Reflecting on My Iraq Deployment 10 Years Later (Part 2)

A few weeks ago, I blogged about my deployment to Iraq ten years ago. You can read part one here. I arrived in theater in January 2010 when combat operations were winding down. We had a two-fold mission: operating the base defense operations center (securing Forward Operating Base Taji) and providing convoy escort security for logistics missions. I supported the convoy security mission for the majority of my deployment.

Here’s another excerpt from a blog post I wrote in February 2010. I edited it for clarity and brevity to make it more readable and less boring.

Well today I had a dumb-dumb moment. I went to go to the latrine to brush my teeth and shave, and I was trying to hurry up so I could finish cleaning up my CHU. Well I have a few keys to my locks that look like my room key. Long story short, I grabbed the wrong key and locked myself out. I had done pretty good on avoiding typical rookie lieutenant behavior. The guys love teasing lieutenants (LTs), and since I’m the newest one on the block, I get my fair share. “You can’t spell lost w/o LT etc.” If I had a dollar every time I heard that one…

So I’m sure I’ll hear more about this episode tomorrow. It’ll help me remember not to do that again. A lot of guys have to lock their doors from the outside. I am not so fortunate. Anyways, a senior non-commissioned officer (Sergeant First Class Porter) ended up helping me out –after razzing me about it of course. Gotta love the NCO corps. Anyways, I usually catch on to their shenanigans before too long. One time, I had my ACU backpack w/ me in the DFAC. I got up to go get a refill, and it had disappeared upon my return. I scanned the room and quickly decided on who the most likely burglar was. I had a Sherlock Holmes moment, noticed that something was awry and walked directly toward the guilty party. SFC Anderson had swiped it. I caught him trying to hide it, and I quickly snatched it back. I’d had my two scoops of Hooah that morning and quickly caught on to that prank in the making.

On one occasion, some NCOs managed to reposition a Soldier’s velcro name tape on his patrol cap, so it was upside down. Classic prank. I decided against informing the LT, because attention to detail is crucial in our business. Noticing something askew like that is a must. Anyways, the lieutenant continued on his day for several hours oblivious to the prank. It was definitely amusing.

The March 7 elections will have a critical impact on the country. The three religious/ethnic groups vying for power are the Shia (majority in Iraq–about 55-60% of the population, the Sunnis (roughly 20-25% of the population), the Kurds (10-15%) and the Chaldeans and other minorities (2-3%). Right now the Shia have the most power. So the violence has increased leading up to the elections because of the power struggle still being waged in the country. It’s completely opposite in the US military. Junior leaders (lieutenants and captains) are empowered to make spot decisions and are generally backed by the chain of command. Senior officers realize that the junior officers and NCOs are on the scene and they trust them to handle situations appropriately.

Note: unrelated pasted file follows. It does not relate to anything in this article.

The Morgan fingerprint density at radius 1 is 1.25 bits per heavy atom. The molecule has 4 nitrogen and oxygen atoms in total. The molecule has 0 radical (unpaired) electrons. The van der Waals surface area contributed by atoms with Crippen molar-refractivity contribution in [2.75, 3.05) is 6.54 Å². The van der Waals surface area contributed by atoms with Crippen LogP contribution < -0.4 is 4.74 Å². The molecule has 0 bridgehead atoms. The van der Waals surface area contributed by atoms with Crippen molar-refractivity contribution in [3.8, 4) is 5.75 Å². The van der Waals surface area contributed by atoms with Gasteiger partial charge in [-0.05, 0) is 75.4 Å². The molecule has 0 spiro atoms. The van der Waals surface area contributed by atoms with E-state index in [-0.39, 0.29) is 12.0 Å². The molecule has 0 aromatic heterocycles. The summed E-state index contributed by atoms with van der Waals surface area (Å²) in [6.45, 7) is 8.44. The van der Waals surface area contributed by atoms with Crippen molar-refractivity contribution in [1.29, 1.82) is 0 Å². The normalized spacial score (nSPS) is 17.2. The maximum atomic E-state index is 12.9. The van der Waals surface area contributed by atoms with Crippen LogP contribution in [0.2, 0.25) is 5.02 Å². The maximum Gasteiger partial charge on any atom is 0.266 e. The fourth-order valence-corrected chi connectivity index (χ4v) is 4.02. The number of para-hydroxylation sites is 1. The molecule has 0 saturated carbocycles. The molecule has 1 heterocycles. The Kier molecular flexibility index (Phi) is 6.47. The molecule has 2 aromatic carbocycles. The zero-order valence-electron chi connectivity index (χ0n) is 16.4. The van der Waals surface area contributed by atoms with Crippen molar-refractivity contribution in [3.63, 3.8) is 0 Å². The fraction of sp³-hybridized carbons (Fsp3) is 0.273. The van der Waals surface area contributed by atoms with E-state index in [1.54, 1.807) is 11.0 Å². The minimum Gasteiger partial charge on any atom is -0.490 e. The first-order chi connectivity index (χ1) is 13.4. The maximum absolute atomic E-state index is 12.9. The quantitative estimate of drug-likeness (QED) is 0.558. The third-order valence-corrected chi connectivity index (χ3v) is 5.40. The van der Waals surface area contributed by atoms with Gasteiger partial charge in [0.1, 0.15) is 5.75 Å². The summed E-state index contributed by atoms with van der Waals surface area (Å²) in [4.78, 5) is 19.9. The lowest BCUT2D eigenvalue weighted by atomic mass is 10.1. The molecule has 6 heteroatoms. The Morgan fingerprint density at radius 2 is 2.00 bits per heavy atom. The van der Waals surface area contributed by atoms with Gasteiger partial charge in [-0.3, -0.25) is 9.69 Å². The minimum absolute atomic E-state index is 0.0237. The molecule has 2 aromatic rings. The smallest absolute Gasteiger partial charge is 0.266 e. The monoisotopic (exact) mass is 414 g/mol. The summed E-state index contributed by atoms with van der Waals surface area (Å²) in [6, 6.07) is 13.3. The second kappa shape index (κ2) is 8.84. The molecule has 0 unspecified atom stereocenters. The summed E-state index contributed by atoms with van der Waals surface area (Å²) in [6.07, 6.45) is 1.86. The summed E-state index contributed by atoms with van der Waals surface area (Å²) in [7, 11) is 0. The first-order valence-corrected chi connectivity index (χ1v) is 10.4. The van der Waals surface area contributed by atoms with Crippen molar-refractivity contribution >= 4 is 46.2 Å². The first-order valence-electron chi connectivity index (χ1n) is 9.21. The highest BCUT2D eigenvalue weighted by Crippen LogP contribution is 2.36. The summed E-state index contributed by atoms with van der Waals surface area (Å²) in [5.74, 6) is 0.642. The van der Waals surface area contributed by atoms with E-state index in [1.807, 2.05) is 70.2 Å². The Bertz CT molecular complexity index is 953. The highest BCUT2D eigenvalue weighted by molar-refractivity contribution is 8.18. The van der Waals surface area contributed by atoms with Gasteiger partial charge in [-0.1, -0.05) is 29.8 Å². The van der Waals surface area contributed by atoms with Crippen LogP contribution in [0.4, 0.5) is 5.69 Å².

During the Cold War, the Russians feared our military, because they perceived this different military culture as a decided, western advantage. Anyway, as a result of this flawed Iraqi mindset, you’ve got high ranking sergeant majors in the Iraqi Army going around picking up trash. It’s just bizarre. Speaking of trash, the Iraqis have not jumped on the “go green” bandwagon. The country literally stinks. They don’t trash their trash. You’ll see huge columns of smoke outside the wire. The first time I saw that–I noticed some blackhawks flying that direction–I thought it was the aftermath of an IED attack. Nope. Just Iraqis burning trash.

To fight and win wars, you have to trust your adjacent units–those soldiers from other units fighting along side of you. You have to trust they have your back and view you as brothers-in-arms. It remains to be seen whether the Iraqis have developed that kind of trust with us.

The Iraqi mindset is just completely different than ours. They have thousands of square miles of junk yards full of trash and destroyed vehicles. If you want to see what Iraqi motor pools destroyed during the Air Force bombings from 2003 looked like, you still can–just add 7 years of rust and American military graffiti and you can see it.

While the Iraqi security forces (ISF-Iraqi Police and Iraqi Army) have serious challenges, they also have great promise. They have come A LONG way since the war began. The IA does most of the patrols throughout the country, and they are in most respects holding their own. They are taking the lead on raiding insurgent hideouts and have many brave and capable soldiers and police.

One thing I’ve had to adjust to is the call to prayer. It’s eerie sounding. We make jokes that it’s the local radio station around Taji. A guy at the local mosque (there’s one right outside the wire) sings on the loudspeaker for a couple minutes. I guess it’s the equivalent of ringing church bells in America. I’ll take the church bells over eerie sounding dude on the PA any day.

Got my CHU pretty much set up now. Got my MT Blue Raider flag prominently displayed in my room. Still need my University of Tennessee one. Gonna try to work a deal to get a fridge to store my gatorades and diet cokes I get from the DFAC. Might be able to trade an extra converter and some cash for a fridge. If not, I think I can get one for maybe $30-$40…

1 comment on “Reflecting on My Iraq Deployment 10 Years Later (Part 2)

  1. Pingback: Reflecting on My Iraq Deployment 10 Years Later (Part 3) – Reflect

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